Standing before a packed rooftop lounge, Wharton and Engineering senior Johnathan Chen recalled how he focused on prestige as a freshman, which led him to neglect his relationships.
"When you realize people aren't sticking, it was hard for me to realize that it wasn't them, it was me," Chen said. "There are some things I learned that I wish I hadn't learned because they were from mistakes that hurt so much.”
Chen is one of nine graduating seniors who spoke at "Failure at Penn," an event hosted by student group The Signal on Thursday in Harrison College House. The event was the culmination of the group’s Anti-Resume Project, an initiative which aims to normalize failure and promote vulnerability at Penn. As part of the project, the group published "anti-resumes" featuring recent Penn graduates' failures and unconventional successes.
At the event, panelists revealed failures, insecurities, and adversities they have faced at Penn, from normalizing habits like eating only a granola bar a day to internalizing their peers' prejudices towards them.
Anea Moore, a College senior and 2019 Rhodes Scholar, recounted instances where people challenged her identity and dedication to her neighborhood. The urban studies and sociology major recalled being mocked by a peer who saw her community service-heavy resume and said she was not well-rounded enough.
"All your resume is playing with little brown kids in West Philadelphia,” the student told her.
Moore said, however, that success to her meant serving her community. This commitment to service ultimately led Moore to win the prestigious Rhodes Scholarship.
Several other seniors recalled experiencing failure and success in tandem. College senior Benjamin Oh, a nationally-ranked speed skater, said he was selected to represent the United States at the 27th Winter Universiade in Spain during his freshman fall. While this was a major accomplishment for him, the event coincided with his BIBB 109 midterm. Oh took a makeup exam after returning to campus and received a C+.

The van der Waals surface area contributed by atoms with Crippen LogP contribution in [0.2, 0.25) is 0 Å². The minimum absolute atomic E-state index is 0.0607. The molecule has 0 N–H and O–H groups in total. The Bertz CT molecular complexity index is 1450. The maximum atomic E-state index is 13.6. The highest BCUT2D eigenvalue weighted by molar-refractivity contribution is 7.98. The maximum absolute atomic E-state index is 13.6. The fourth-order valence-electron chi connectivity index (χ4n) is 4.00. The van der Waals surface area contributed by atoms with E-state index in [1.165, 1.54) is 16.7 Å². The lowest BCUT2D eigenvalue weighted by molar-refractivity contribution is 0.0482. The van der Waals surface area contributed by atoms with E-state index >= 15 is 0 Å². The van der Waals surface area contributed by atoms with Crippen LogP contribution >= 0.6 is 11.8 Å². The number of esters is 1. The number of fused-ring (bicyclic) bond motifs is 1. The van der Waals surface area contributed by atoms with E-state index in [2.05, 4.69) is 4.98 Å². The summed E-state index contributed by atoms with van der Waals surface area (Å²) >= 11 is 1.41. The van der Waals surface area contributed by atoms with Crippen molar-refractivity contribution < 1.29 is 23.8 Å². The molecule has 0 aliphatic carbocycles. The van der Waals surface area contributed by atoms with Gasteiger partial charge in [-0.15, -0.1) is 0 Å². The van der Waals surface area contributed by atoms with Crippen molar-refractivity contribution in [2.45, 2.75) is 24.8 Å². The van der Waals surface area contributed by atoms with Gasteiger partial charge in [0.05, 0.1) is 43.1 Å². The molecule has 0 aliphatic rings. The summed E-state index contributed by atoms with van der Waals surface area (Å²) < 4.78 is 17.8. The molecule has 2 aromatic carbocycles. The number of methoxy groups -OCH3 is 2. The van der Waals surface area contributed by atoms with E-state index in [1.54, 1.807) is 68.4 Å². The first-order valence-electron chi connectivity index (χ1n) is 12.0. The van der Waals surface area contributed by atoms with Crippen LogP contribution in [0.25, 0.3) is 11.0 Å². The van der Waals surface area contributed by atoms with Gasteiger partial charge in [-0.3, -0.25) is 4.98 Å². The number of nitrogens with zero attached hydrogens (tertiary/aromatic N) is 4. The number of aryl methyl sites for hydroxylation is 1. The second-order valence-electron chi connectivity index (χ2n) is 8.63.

Mental health was another recurring theme throughout the discussions. Wharton senior Lea Chen said she was diagnosed with depression and withdrawn from school two weeks before high school graduation, which prompted her to redefine success and failure for herself.
“It’s really taught me to be grateful for things most people don’t think about, like being alive or being in college,” Chen said.
She added that one winter break, she returned home and realized her younger sister was struggling with similar mental health issues.
“To me that was a failure,” Chen said, as she had promised to herself that she would never let her sister go through what she once did.
Undergraduate Assembly President and College senior Michael Krone said that when his father died during his junior year of high school, he tried to be strong and self-sufficient for his mother’s sake and did not ask for help for fear of seeming weak. Over time, however, he realized the importance of accepting support.
“Asking for help doesn’t make you weak,” Krone said. "It makes you healthy.”
Moore said last semester, despite winning the Rhodes Scholarship, she fell behind in classes and was threatened with not being able to graduate. Moore realized she was overwhelmed and sought out help at Counseling and Psychological Services, where she was diagnosed with severe depression and anxiety.
“The biggest L [would be] winning a Rhodes Scholarship and not being able to take it because you can’t graduate,” Moore said, receiving laughs from the audience.
Reflecting on the event, co-organizer and Engineering senior Kasra Koushan said he hopes audience members will leave with a renewed sense of optimism and the realization that “seniors don’t have it all figured out either.”
“I thought it was really necessary for underclassmen to hear how seniors overcame what we’re going through right now," Engineering freshman Joey Zhao said of the event. "At Penn, people mask their failures and think that they will just pass without validating them.”
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